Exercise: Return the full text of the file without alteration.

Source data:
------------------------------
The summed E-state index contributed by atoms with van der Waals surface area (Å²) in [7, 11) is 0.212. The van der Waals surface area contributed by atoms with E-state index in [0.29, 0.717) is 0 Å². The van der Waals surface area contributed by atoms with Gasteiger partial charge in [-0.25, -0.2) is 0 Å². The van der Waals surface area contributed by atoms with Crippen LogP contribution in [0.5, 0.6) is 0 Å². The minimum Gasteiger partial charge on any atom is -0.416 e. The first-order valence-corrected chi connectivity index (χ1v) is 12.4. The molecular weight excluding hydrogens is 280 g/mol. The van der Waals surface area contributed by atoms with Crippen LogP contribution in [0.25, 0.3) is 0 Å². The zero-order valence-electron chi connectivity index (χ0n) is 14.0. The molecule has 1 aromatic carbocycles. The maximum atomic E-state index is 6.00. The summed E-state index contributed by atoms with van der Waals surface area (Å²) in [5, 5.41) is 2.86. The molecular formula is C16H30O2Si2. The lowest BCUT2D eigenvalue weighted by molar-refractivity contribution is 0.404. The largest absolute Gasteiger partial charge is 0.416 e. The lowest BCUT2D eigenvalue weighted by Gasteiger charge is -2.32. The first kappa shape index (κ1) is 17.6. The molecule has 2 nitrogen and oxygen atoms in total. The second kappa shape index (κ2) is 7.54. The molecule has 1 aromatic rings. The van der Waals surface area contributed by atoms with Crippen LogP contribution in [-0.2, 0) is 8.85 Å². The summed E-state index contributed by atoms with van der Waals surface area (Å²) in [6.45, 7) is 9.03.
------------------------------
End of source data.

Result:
The summed E-state index contributed by atoms with van der Waals surface area (Å²) in [7, 11) is 0.212. The van der Waals surface area contributed by atoms with E-state index in [0.29, 0.717) is 0 Å². The van der Waals surface area contributed by atoms with Gasteiger partial charge in [-0.25, -0.2) is 0 Å². The van der Waals surface area contributed by atoms with Crippen LogP contribution in [0.5, 0.6) is 0 Å². The minimum Gasteiger partial charge on any atom is -0.416 e. The first-order valence-corrected chi connectivity index (χ1v) is 12.4. The molecular weight excluding hydrogens is 280 g/mol. The van der Waals surface area contributed by atoms with Crippen LogP contribution in [0.25, 0.3) is 0 Å². The zero-order valence-electron chi connectivity index (χ0n) is 14.0. The molecule has 1 aromatic carbocycles. The maximum atomic E-state index is 6.00. The summed E-state index contributed by atoms with van der Waals surface area (Å²) in [5, 5.41) is 2.86. The molecular formula is C16H30O2Si2. The lowest BCUT2D eigenvalue weighted by molar-refractivity contribution is 0.404. The largest absolute Gasteiger partial charge is 0.416 e. The lowest BCUT2D eigenvalue weighted by Gasteiger charge is -2.32. The first kappa shape index (κ1) is 17.6. The molecule has 2 nitrogen and oxygen atoms in total. The second kappa shape index (κ2) is 7.54. The molecule has 1 aromatic rings. The van der Waals surface area contributed by atoms with Crippen LogP contribution in [-0.2, 0) is 8.85 Å². The summed E-state index contributed by atoms with van der Waals surface area (Å²) in [6.45, 7) is 9.03.